the moulding of the contours of the body (Taylor 2001). Even though anthropogenic mummifi-
cation is currently believed to have been practised in Egypt for nearly 3500 years, from c. 2600
bc (early Fourth Dynasty) to the Christian period, the practice perhaps only ending with the Arab
conquest of Egypt in the seven century ad, some details remain unclear. Indeed, ancient Egyptian
sources provide no comprehensive description of the materials and processes used in mummifi-
cation, the only detailed reports on the techniques and materials utilized being provided by two
Greek sources, Herodotus in the fifth century bc and Diodorus of Sicily in the first century bc.Yet
even these two descriptions are somewhat different from one another in the way in which they
*Received 19 December 2011; accepted 1 March 2012
†Corresponding author: email
Archaeometry 55, 3 (2013) 563–568 doi: 10.1111/j.1475-4754.2012.00713.x
© University of Oxford, 2012
depict the materials used in the embalming process. Although the word mumia, derived from
Latin, is borrowed from the Persian word for bitumen, there has been controversy in the
archaeological literature as to whether bitumen was in fact used in the process (e.g., Lucas 1962).
This was resolved when modern GC/MS techniques were applied to analysing samples from
mummies (Rullkotter and Nissenbaum 1988), revealing that Dead Sea asphalt (bitumen) was
indeed used by the ancient Egyptians. This was corroborated by later studies.
Although the listing of materials used in the embalming process is relatively detailed, the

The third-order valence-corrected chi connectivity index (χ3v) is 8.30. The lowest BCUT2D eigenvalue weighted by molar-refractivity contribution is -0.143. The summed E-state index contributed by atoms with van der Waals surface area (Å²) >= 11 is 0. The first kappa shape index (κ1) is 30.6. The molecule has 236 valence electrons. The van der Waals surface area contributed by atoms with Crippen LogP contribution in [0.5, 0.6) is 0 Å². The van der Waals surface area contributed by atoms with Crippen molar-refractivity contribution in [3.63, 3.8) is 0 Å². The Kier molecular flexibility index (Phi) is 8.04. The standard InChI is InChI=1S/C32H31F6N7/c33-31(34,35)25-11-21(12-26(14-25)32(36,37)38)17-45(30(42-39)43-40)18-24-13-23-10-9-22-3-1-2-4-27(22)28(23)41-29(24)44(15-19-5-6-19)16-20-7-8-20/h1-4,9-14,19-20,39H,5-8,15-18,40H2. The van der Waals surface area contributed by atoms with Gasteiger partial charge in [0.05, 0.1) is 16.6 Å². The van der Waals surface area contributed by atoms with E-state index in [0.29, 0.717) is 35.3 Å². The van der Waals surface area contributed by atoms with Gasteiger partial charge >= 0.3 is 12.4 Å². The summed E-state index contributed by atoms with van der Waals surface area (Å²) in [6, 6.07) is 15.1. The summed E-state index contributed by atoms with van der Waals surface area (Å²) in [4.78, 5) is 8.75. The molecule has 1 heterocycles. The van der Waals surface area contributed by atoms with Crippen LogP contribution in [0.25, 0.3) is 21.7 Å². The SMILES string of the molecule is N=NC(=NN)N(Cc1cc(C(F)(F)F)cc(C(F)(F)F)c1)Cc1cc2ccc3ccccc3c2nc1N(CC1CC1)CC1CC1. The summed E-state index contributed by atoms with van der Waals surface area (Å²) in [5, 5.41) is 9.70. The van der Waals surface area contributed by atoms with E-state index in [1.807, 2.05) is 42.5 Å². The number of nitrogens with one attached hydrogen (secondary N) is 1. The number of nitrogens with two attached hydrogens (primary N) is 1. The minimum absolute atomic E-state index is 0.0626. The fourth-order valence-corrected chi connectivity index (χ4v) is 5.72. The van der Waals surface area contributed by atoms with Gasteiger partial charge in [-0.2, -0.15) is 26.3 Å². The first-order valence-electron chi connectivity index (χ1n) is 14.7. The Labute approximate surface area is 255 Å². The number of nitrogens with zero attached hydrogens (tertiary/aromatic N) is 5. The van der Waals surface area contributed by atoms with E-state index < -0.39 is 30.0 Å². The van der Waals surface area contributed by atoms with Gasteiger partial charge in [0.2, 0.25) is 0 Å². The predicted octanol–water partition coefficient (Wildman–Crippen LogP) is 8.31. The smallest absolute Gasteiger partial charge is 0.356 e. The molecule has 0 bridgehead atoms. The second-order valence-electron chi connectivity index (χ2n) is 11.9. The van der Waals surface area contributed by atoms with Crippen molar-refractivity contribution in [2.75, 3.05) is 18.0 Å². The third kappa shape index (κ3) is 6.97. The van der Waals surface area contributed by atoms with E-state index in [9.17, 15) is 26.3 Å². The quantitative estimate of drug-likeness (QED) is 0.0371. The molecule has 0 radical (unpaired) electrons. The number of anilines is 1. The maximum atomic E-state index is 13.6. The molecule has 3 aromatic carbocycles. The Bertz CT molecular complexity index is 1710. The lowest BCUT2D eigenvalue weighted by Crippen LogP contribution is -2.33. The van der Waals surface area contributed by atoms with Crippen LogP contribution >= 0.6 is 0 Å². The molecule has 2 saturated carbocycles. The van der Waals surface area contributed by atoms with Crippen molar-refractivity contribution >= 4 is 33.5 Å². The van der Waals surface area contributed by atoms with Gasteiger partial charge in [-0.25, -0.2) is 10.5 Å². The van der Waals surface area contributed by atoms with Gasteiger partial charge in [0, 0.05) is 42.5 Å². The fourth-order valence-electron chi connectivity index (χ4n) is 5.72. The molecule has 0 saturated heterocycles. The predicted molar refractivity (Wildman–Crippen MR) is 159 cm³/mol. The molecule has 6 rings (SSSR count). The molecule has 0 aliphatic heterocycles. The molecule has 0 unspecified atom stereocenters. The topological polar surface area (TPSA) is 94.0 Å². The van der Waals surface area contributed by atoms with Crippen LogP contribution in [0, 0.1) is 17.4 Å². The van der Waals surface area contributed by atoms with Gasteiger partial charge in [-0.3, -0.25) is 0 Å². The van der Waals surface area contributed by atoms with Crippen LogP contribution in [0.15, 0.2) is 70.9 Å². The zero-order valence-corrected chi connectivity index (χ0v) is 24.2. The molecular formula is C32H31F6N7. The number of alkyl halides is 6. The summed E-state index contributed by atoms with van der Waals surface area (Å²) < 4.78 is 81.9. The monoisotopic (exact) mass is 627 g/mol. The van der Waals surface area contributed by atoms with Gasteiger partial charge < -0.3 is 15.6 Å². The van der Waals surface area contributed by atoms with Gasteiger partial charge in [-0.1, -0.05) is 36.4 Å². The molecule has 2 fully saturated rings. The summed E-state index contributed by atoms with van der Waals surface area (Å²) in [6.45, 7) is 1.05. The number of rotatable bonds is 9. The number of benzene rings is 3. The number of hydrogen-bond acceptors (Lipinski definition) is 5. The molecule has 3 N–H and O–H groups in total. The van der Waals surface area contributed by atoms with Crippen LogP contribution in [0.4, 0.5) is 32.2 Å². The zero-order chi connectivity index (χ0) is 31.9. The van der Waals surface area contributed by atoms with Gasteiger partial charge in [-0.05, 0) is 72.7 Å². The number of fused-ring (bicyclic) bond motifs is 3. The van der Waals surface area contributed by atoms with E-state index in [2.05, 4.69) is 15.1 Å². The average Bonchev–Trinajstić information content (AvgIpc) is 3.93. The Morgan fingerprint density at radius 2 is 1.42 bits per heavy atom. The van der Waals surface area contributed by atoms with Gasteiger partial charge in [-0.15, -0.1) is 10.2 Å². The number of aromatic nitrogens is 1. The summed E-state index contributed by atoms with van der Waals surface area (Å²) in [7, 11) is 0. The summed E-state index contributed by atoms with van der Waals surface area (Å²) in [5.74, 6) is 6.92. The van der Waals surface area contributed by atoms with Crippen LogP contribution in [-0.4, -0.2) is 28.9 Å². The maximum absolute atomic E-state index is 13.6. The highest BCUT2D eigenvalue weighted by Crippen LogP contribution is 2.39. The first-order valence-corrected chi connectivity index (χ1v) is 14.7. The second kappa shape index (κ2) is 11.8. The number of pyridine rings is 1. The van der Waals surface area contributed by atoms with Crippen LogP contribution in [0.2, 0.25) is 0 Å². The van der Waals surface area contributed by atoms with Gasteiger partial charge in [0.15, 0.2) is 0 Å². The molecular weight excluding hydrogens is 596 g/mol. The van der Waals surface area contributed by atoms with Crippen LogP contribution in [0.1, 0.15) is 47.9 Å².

reasons for utilizing a particular ingredient are not given in the above-mentioned Greek texts.
Recent authors have nonetheless suggested the reasons for the utilization of some of those
ingredients (e.g., Proefke and Rinehart 1992; Colombini et al. 2000; Buckley and Evershed 2001;
Maurer et al. 2002), and it is proposed here that, perhaps by trial and error, the particular recipe
employed was the one that resulted in the optimum preservation of bodies.
A listing of the components used in Egyptian embalming, according to Herodotus and Diodorus,
is given in Table 1. Several of these ingredients can probably be identified reasonably accurately,
and hence their sources can be traced. Cedar oil produced from trees was probably imported from
Lebanon or Cyprus, and the myrrh from Yemen or EastAfrica. The fact that the cassia/cinnamon
was produced from plants of the Lauraceae family, which are common in tropical and subtropical
areas such as India, Sri Lanka and South-East Asia, might mean that an extensive trade existed
between Egypt and the Far East for very long time. While there is no conclusive evidence for such
trade at present, there is tentative scientific evidence for the presence of cinnamon in mummies
(Buckley et al. 2004). It is also possible that the references are to the East African camphor tree
(Serpico and White 2000 and references therein), despite a current lack of chemical evidence for
the use of this material in such a context.
Particular attention has been devoted to the study of asphalt in mummies. Since the studies
of Rullkotter and Nissenbaum (1988), Connan and Dessort (1989) and Buckley and Evershed
(2001), the presence of bitumen from the Dead Sea in Egyptian mummies has been demonstrated.